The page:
And he did!

We had the most delightful week. Truly. 

cozy dinners, 
sledding and more sledding, 
indoor balloon volleyball matches, 
art-ing it up,
and movies. 
Lots of movies.

Of course, there is that whole school thing, which we managed to fit in a lot of. #homeschoolprobs However, I was sensitive to the excitement level and we did school around sledding bursts.

All of the following pictures were taken on the very first day of snow...just as it was starting to pile up. Therefore, yes, Ezra was in his snow gear pretty much the entire day...inside...

Eli baking up our emergency supply of muffins.  
Practicing their technique.

A fitting book, eh. 
Zoe loved being out in the snow, except for the being out the snow part.

Big sis was kind enough to escort her back to the house.

Our driveway is long and steep.
Very steep.
The minivan has its attributes. However, snow prowess is not one of them.
That meant groceries had to be hauled in on a sled.

I can hear my children telling their children about this one day.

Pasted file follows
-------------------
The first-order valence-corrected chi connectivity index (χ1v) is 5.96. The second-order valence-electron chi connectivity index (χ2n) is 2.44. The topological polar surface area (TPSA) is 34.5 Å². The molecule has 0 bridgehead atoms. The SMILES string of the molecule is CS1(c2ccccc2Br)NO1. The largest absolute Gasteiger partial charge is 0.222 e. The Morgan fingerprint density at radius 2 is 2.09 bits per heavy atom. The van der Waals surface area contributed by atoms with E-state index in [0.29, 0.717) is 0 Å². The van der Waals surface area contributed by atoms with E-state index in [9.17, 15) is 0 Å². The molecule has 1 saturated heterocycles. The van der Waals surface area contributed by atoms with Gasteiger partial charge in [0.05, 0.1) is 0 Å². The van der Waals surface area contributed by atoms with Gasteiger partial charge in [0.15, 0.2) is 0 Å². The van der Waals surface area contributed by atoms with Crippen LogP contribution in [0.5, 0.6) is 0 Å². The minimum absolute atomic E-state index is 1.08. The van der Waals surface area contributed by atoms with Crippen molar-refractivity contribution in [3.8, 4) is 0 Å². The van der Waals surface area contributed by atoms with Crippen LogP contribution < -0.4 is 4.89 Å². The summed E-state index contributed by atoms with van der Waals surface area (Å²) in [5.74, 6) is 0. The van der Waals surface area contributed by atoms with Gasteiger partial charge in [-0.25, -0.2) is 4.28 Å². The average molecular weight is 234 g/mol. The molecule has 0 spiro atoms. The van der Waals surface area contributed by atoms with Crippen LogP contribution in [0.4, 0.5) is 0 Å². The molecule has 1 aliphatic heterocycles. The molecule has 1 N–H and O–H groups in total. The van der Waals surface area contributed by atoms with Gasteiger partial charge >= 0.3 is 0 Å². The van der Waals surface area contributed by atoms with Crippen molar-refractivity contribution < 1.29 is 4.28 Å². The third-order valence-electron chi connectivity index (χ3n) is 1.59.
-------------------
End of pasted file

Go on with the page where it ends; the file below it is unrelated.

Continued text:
And now that we've had our snow and our fun...
Spring can come =)

I am sending Jeremiah off again to Haiti next week, and I am super excited about what he gets to do this trip!

After living in Haiti with my own four kiddo's I can say with complete certainty that Haiti is not a kid-friendly country. With a long history of slash and burn agriculture and lack of open land, the orphanage and mission compounds (especially in the capital city of Port-au-Prince) are more practical than playful.

In the list of priorities I get that a playground should go lower of the list than food or medical care. I do, I really do.

However, I am convinced, that once basic food, shelter, clothing, medical and educational needs are met, a child's opportunity to be a child isn't something to be overlooked. Any child development specialist (or parent!) will tell you that play is so much more than play in the life of a child!